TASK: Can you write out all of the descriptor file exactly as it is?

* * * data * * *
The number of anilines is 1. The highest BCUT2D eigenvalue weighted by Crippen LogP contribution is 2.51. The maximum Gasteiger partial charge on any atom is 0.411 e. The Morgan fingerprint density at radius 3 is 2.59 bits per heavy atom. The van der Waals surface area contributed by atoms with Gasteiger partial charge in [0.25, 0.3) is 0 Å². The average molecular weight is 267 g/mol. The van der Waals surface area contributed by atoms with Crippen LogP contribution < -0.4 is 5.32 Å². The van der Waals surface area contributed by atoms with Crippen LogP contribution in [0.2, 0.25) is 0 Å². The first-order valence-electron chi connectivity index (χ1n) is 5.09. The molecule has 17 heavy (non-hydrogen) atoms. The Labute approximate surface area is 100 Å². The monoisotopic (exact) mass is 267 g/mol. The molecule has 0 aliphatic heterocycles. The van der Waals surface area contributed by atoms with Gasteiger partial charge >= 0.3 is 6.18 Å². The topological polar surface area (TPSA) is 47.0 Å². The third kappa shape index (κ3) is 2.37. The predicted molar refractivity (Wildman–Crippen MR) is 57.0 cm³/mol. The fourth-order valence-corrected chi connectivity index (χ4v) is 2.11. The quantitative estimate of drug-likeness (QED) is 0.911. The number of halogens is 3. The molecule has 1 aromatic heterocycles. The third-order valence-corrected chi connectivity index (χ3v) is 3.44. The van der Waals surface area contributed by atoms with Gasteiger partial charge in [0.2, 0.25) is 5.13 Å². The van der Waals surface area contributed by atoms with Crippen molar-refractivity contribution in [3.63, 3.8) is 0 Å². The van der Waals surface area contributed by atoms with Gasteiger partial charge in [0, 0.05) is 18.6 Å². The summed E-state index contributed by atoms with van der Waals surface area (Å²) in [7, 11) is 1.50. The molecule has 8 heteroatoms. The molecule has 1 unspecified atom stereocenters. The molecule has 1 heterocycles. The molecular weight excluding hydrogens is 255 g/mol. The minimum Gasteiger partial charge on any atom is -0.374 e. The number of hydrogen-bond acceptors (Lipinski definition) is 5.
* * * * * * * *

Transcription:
The number of anilines is 1. The highest BCUT2D eigenvalue weighted by Crippen LogP contribution is 2.51. The maximum Gasteiger partial charge on any atom is 0.411 e. The Morgan fingerprint density at radius 3 is 2.59 bits per heavy atom. The van der Waals surface area contributed by atoms with Gasteiger partial charge in [0.25, 0.3) is 0 Å². The average molecular weight is 267 g/mol. The van der Waals surface area contributed by atoms with Crippen LogP contribution < -0.4 is 5.32 Å². The van der Waals surface area contributed by atoms with Crippen LogP contribution in [0.2, 0.25) is 0 Å². The first-order valence-electron chi connectivity index (χ1n) is 5.09. The molecule has 17 heavy (non-hydrogen) atoms. The Labute approximate surface area is 100 Å². The monoisotopic (exact) mass is 267 g/mol. The molecule has 0 aliphatic heterocycles. The van der Waals surface area contributed by atoms with Gasteiger partial charge >= 0.3 is 6.18 Å². The topological polar surface area (TPSA) is 47.0 Å². The third kappa shape index (κ3) is 2.37. The predicted molar refractivity (Wildman–Crippen MR) is 57.0 cm³/mol. The fourth-order valence-corrected chi connectivity index (χ4v) is 2.11. The quantitative estimate of drug-likeness (QED) is 0.911. The number of halogens is 3. The molecule has 1 aromatic heterocycles. The third-order valence-corrected chi connectivity index (χ3v) is 3.44. The van der Waals surface area contributed by atoms with Gasteiger partial charge in [0.2, 0.25) is 5.13 Å². The van der Waals surface area contributed by atoms with Crippen molar-refractivity contribution in [3.63, 3.8) is 0 Å². The van der Waals surface area contributed by atoms with Gasteiger partial charge in [0, 0.05) is 18.6 Å². The summed E-state index contributed by atoms with van der Waals surface area (Å²) in [7, 11) is 1.50. The molecule has 8 heteroatoms. The molecule has 1 unspecified atom stereocenters. The molecule has 1 heterocycles. The molecular weight excluding hydrogens is 255 g/mol. The minimum Gasteiger partial charge on any atom is -0.374 e. The number of hydrogen-bond acceptors (Lipinski definition) is 5.